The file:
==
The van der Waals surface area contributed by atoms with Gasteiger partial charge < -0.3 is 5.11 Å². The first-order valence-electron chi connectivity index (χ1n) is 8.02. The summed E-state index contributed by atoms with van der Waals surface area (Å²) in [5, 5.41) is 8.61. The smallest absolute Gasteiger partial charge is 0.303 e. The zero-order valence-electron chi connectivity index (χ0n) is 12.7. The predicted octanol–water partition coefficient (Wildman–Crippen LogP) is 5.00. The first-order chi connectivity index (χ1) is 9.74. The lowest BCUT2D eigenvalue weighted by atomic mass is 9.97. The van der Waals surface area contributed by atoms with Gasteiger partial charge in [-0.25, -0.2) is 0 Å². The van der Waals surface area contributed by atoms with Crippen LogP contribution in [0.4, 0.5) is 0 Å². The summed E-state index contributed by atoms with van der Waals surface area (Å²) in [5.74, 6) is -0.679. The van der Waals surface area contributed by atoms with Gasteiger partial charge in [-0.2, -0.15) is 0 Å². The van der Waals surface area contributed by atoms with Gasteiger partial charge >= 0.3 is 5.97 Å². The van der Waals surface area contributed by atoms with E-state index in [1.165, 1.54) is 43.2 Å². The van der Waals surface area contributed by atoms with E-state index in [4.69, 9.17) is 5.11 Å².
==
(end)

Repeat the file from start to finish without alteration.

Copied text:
The van der Waals surface area contributed by atoms with Gasteiger partial charge < -0.3 is 5.11 Å². The first-order valence-electron chi connectivity index (χ1n) is 8.02. The summed E-state index contributed by atoms with van der Waals surface area (Å²) in [5, 5.41) is 8.61. The smallest absolute Gasteiger partial charge is 0.303 e. The zero-order valence-electron chi connectivity index (χ0n) is 12.7. The predicted octanol–water partition coefficient (Wildman–Crippen LogP) is 5.00. The first-order chi connectivity index (χ1) is 9.74. The lowest BCUT2D eigenvalue weighted by atomic mass is 9.97. The van der Waals surface area contributed by atoms with Gasteiger partial charge in [-0.25, -0.2) is 0 Å². The van der Waals surface area contributed by atoms with Crippen LogP contribution in [0.4, 0.5) is 0 Å². The summed E-state index contributed by atoms with van der Waals surface area (Å²) in [5.74, 6) is -0.679. The van der Waals surface area contributed by atoms with Gasteiger partial charge in [-0.2, -0.15) is 0 Å². The van der Waals surface area contributed by atoms with Gasteiger partial charge >= 0.3 is 5.97 Å². The van der Waals surface area contributed by atoms with E-state index in [1.165, 1.54) is 43.2 Å². The van der Waals surface area contributed by atoms with E-state index in [4.69, 9.17) is 5.11 Å².